Dir: Matthew Vaughn
Star: Ralph Fiennes, Harris Dickinson, Gemma Arterton, Djimon Hounsou
Reading my review of the original Kingsman movie, the line that stands out is that it “certainly didn’t feel more than two hours long.” That stands in contrast to this prequel, set largely during the Great War. While almost identical in length, its 131 minutes definitely felt a bit of a chore on occasion. What seems missing in particular is the same, consistent sense of lunatic fun, which only appears here in intermittent bursts. The highlight is perhaps near the end, when the Duke of Oxford (Fiennes) attempts a jump using a primitive parachute. Only he fails to stick the landing, ending up dangling off an ice cliff, and has to dodge death and mountain goats to make his way up.
It’s the kind of unencumbered entertainment, which the movie could use more of. The early going, in particular, is a slog, combining real historical characters with fake history, and shoehorning in po-faced, if fortunately brief moments lecturing the audience about colonialism, class structure and pacifism. I dunno about you: it’s not why I’m here. The professed egalitarianism seems ill at ease with Oxford’s staff standing in lines outside his mansion to welcome him back from a jaunt in a biplane. The overall plot concerns his battle against an evil mastermind called The Shepherd, who wants to bring down England, because he’s Scottish, see? [Though he’s played in kiltface by an English actor, with a variable and dubious neo-Scottish accent] This plan involves triggering world war, with the help of Lenin, Gavrilo Princip, Mata Hari and Rasputin, among others. Meanwhile, Oxford has his own, racially and gender-diverse allies in servants Pollyanna (Arterton) and Shola (Hounsou).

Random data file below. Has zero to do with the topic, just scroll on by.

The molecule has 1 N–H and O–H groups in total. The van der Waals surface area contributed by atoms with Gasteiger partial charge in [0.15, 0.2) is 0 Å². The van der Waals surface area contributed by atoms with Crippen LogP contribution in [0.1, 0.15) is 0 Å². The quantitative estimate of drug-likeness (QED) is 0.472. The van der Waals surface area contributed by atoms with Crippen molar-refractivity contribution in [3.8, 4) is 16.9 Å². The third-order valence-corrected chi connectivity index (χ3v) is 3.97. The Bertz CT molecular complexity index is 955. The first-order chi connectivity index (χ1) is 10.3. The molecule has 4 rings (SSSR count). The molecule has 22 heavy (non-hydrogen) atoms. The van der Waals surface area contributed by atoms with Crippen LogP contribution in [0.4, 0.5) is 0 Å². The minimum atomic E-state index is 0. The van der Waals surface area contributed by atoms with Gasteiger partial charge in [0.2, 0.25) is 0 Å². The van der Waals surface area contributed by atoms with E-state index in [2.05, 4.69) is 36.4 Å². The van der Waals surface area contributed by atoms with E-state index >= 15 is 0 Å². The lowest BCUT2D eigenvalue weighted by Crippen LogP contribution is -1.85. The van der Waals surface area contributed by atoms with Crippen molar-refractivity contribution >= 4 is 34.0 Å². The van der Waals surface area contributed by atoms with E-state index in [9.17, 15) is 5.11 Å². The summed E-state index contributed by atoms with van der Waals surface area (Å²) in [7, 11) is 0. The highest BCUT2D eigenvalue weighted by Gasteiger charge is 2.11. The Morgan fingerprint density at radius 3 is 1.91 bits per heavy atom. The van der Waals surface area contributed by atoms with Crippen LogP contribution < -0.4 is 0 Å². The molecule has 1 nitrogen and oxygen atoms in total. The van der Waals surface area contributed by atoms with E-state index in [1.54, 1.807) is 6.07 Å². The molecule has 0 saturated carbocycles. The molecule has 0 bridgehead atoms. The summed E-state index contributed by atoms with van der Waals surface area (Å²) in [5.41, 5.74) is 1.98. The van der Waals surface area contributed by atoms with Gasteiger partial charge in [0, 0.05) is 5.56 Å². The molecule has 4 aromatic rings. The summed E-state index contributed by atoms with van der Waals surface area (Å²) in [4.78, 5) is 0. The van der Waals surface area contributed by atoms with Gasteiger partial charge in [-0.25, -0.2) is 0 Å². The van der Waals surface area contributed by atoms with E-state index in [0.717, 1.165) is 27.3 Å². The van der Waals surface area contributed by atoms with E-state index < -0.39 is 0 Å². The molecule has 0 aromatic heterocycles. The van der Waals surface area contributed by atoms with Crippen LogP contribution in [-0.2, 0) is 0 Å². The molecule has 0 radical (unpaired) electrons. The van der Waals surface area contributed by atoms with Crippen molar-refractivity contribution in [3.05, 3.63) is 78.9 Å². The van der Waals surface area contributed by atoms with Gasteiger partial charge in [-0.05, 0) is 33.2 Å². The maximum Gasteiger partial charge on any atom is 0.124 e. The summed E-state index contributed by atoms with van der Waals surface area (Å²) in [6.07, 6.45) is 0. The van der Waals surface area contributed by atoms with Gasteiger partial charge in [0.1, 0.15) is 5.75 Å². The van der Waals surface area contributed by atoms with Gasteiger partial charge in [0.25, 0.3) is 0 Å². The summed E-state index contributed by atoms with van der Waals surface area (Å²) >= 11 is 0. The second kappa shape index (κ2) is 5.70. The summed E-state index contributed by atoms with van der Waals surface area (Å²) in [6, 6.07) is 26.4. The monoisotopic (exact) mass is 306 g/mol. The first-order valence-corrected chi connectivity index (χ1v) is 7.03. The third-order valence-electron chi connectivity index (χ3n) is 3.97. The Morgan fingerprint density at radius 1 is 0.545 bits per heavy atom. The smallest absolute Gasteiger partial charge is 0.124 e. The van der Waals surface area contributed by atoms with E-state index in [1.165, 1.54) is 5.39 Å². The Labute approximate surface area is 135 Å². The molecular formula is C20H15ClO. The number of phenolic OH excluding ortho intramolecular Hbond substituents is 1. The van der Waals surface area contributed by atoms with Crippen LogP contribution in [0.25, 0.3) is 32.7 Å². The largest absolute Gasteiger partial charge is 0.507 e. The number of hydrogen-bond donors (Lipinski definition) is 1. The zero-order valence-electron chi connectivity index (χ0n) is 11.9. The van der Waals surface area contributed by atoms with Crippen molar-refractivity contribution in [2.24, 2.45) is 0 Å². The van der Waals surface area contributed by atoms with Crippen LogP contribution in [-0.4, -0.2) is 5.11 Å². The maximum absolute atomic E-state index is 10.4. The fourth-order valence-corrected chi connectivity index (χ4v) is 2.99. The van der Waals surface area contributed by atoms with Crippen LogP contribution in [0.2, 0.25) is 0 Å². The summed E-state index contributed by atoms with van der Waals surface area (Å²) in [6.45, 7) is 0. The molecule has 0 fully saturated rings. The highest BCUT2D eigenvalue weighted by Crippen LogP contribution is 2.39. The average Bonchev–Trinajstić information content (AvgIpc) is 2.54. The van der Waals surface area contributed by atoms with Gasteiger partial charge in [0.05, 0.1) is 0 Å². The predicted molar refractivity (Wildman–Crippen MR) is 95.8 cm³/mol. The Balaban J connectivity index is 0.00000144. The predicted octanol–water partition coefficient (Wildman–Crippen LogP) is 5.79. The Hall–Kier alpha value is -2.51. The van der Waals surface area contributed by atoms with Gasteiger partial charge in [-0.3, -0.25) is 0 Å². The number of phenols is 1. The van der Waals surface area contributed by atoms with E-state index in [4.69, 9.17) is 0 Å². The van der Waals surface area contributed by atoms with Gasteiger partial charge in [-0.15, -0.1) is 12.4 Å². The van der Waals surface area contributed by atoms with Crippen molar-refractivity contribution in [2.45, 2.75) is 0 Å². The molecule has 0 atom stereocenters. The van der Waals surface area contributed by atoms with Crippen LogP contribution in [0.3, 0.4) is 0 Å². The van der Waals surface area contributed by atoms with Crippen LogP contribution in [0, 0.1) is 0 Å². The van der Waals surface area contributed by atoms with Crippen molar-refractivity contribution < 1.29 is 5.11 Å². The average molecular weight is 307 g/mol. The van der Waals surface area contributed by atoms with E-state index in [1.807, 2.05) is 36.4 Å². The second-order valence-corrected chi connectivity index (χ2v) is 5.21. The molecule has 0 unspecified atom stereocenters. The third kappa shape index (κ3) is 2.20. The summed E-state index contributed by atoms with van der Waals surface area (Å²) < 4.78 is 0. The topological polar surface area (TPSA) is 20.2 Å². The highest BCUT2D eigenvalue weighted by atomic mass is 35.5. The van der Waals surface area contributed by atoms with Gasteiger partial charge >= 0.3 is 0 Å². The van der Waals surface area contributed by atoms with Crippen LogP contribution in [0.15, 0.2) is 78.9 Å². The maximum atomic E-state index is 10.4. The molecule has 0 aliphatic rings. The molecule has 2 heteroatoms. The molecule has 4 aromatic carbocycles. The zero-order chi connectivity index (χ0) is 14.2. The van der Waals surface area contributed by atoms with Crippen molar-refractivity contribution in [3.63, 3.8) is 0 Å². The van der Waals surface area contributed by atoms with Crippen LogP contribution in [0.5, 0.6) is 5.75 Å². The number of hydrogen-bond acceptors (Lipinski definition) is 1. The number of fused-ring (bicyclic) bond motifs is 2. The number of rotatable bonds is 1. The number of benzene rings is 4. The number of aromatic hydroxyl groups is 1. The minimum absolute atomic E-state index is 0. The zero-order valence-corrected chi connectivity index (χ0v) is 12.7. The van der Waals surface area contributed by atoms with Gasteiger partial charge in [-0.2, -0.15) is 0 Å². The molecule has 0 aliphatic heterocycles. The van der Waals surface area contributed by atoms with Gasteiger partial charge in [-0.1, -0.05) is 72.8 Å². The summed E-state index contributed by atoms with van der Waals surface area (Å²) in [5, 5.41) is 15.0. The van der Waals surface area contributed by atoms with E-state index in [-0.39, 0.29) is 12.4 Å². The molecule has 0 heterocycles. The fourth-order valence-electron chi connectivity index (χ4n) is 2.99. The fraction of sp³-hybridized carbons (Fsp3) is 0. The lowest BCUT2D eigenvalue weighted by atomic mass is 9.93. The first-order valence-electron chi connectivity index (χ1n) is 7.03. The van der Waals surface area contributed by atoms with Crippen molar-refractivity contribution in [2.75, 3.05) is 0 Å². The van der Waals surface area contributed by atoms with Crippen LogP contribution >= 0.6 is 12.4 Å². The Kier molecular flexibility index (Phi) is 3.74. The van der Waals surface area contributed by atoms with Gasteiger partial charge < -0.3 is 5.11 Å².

Which could have been okay, and I did like the idea of a “below stairs” network, able to operate under the radar. Except, instead we get a lengthy thread about Oxford’s son, Conrad (Dickinson), his quest for independence from a father who is over-protective (albeit for understandable reasons), and eventual death in the trenches. Ok, it provides motivation for the Duke. Yet, like The Shepherd’s plan for Scottish independence, you’re left thinking there must be better ways to accomplish the same end. Perhaps without Conrad hijacking authorship of Wilfred Owen’s poem, Dulce et Decorum Est. For some reason, of all the historical inaccuracies embedded in this, that was the one which annoyed me the most.
On the other hand, the portrayal of Rasputin (an unrecognizable Rhys Ifans) as a sword-fighting, wound licking pansexual, is the kind of unfettered cinematic shitposting I expected to see. Vaughn has made his reputation by not giving a damn, and if I wanted a two-hour apology for the British Empire… Once again, I really don’t. Even when offered, I’m probably not going to accept guidance, from a film which has Mata Hari seducing Woodrow Wilson in the White House, to stop America from entering World War I. The film needs to pick a lane and stick with it, as the shifts in tone here are jarring and enough to give you whiplash. I’d say, the further this stays from adopting questionable moral postures and asking to be taken seriously, the better for all concerned.